The other big one, that’s more of a recent story, is Bank of America has been accused, along with a number of other banks, of artificially suppressing LIBOR, which is the London interbank exchange rate. LIBOR is basically the exchange rate upon which all adjustable rate investment vehicles are based on: mortgages, everything. They’ve been artificially suppressing LIBOR so as not to pay out as much to any investor who has a LIBOR-based instrument. There’s $350 trillion worth of investments are based on LIBOR. So they’ve been gaming the game, essentially. There’s really nothing that these guys haven’t been involved with.
          Bank of America also has a contract to—in a number of states, to distribute unemployment insurance benefits. People would get a prepaid Bank of America card. And in one state, it was discovered that if the people getting the benefits didn’t go to a Bank of America ATM machine, that they could pay fees as high as $10 for each time they went to either a bank or another ATM. I’m sure that’s not what the state had in mind when it was trying to distribute unemployment benefits.
          Just last year, they were in a very delicate situation where a number of their counterparties and creditors were concerned about the massive flow of derivatives that were on Merrill Lynch’s books. They convinced Bank of America to move that stuff onto its own depository side so it would be federally insured. So now we’re all on the hook for all this stuff. And that’s another thing that—another way that they’ve used the government to get out of their private problems.

          • Decembersboy

            hey there, very interestin, i have seen a lot of videos on this too, but i need to know more info on how they operate smoothy till date, i have questions, pls send a test email at my email, i will reply with questions: decembersboy@gmail.com

          • Anonymous

            I’m sorry it took me so long to respond, but here I go:
            First off, I was more fixated on EA than Bank of America. I was going to ignore that part entirely but thought I might as well include it in my argument, despite my unwillingness to put effort into my argument.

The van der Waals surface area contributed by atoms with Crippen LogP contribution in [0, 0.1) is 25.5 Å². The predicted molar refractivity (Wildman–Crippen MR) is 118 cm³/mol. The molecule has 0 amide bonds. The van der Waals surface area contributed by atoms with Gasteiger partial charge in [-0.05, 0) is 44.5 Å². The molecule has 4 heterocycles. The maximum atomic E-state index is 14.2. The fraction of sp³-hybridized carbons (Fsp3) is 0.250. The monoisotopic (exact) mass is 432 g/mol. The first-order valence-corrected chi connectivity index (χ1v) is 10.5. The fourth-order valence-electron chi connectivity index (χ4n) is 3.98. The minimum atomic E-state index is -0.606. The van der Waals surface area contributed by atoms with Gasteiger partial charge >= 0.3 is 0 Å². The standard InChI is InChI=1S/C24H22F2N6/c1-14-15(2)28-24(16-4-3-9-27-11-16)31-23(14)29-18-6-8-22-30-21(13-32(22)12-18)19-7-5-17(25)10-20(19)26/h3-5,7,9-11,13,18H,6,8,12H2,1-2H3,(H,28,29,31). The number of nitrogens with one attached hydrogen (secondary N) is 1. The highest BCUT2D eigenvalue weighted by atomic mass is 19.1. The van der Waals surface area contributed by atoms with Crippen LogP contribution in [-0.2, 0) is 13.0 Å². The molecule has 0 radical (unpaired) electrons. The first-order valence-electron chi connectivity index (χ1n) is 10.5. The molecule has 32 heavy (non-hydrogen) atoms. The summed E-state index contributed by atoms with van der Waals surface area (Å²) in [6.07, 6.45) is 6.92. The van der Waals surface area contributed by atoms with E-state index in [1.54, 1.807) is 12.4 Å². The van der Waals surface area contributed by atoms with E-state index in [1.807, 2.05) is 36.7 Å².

Second off, I didn’t realize this was an all-encompassing contest. I thought it was for 2011 (My first line for BoA was “What has made them the worst company in 2011″), which wasn’t exactly a highlight in bad banking for BoA, at least relatively. Like I said before, most of the bad companies don’t exist anymore; I did forget, as you pointed out, that a lot of the bad companies did get bought off by BoA. That’s why they weren’t in the competition, and also why BoA gets most of the blame.

            While I knew most of the information you stated (a simple economics course in college or high school will tell you that much), the last part is news to me; the bailout in 2012. I heard absolutely nothing about it and feel like a complete idiot. Americans are known have a pretty short memory span and I am not apparently not immune to this disease; after Greece, Ireland, Italy, etc. came on my radar I completely ignored US economical issues. That deal went completely under my radar.

            I might add that despite these issues, most Americans only voted for those companies because they’re the last ones to make a mistake and are therefore fresh on peoples’ minds. EA had the Mass Effect 3 incident, while BoA had this bailout; like I mentioned before, Americans have a short memory span and this is just a convenient example.

            Thanks for taking your time to write this comment; while I knew most of it, it was a nice refresher and I’m sure a lot of viewers on this site learnt something new. You’ve summed up a crisis many people still don’t understand in a few paragraphs.

      • Dkgig


  • http://www.facebook.com/mitesh.ghanekar Mitesh Ghanekar

    ea is d worst company everrrrrrrr!!

  • Alyveire

    EA did a bad job in SSX if you ask me. I’ve been a long time fan and I just get a terrible feeling even putting the game disc in the tray. One of the biggest disappointments I’ve had from them, and in my experience of gaming.

  • http://www.facebook.com/yamazaky Yamazaky Geese

    EA made Alice madness returns and it sucks…!

  • Manoj Damani

    Anyone having doubts as to who should win can just read this article. Long story short, BoA stole from families, charities and pension funds. EA games cant even begin to scale that level of evil.


  • Desturbing_the_peace

    EA has worst customer service u can ever imagine

  • W A Clerouge


  • http://www.flintstonemarble.com/ Shanon Foust

    The two finalist are Electronic Arts and Bank of America, who now will
    fight till tomorrow and be crowned, officially for some, the absolute
    worst company in America.

  • http://www.chemcleanofutah.com/ Tiana Lawton

    officially for some, the absolute worst company in America.